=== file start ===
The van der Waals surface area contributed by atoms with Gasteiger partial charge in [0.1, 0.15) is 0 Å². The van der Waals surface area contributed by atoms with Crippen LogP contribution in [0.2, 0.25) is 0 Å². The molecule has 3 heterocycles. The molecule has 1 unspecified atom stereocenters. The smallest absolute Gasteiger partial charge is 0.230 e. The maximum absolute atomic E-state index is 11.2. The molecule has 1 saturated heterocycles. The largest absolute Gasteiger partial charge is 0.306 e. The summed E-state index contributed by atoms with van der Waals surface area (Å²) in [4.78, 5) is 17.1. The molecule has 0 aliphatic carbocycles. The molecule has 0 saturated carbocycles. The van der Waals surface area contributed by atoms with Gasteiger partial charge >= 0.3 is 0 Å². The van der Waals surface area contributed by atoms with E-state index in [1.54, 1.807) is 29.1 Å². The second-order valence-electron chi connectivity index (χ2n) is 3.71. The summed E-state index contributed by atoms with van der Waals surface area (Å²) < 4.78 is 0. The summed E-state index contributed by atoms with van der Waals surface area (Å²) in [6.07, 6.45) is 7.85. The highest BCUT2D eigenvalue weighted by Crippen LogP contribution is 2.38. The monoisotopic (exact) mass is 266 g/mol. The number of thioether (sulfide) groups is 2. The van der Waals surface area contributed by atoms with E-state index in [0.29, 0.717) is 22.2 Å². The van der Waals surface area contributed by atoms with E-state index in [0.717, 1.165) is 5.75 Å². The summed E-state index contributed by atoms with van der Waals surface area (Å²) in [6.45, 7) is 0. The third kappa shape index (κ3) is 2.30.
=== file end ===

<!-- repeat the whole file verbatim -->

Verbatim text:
The van der Waals surface area contributed by atoms with Gasteiger partial charge in [0.1, 0.15) is 0 Å². The van der Waals surface area contributed by atoms with Crippen LogP contribution in [0.2, 0.25) is 0 Å². The molecule has 3 heterocycles. The molecule has 1 unspecified atom stereocenters. The smallest absolute Gasteiger partial charge is 0.230 e. The maximum absolute atomic E-state index is 11.2. The molecule has 1 saturated heterocycles. The largest absolute Gasteiger partial charge is 0.306 e. The summed E-state index contributed by atoms with van der Waals surface area (Å²) in [4.78, 5) is 17.1. The molecule has 0 aliphatic carbocycles. The molecule has 0 saturated carbocycles. The van der Waals surface area contributed by atoms with Gasteiger partial charge >= 0.3 is 0 Å². The van der Waals surface area contributed by atoms with E-state index in [1.54, 1.807) is 29.1 Å². The second-order valence-electron chi connectivity index (χ2n) is 3.71. The summed E-state index contributed by atoms with van der Waals surface area (Å²) < 4.78 is 0. The summed E-state index contributed by atoms with van der Waals surface area (Å²) in [6.07, 6.45) is 7.85. The highest BCUT2D eigenvalue weighted by Crippen LogP contribution is 2.38. The monoisotopic (exact) mass is 266 g/mol. The number of thioether (sulfide) groups is 2. The van der Waals surface area contributed by atoms with E-state index in [0.29, 0.717) is 22.2 Å². The van der Waals surface area contributed by atoms with E-state index in [0.717, 1.165) is 5.75 Å². The summed E-state index contributed by atoms with van der Waals surface area (Å²) in [6.45, 7) is 0. The third kappa shape index (κ3) is 2.30.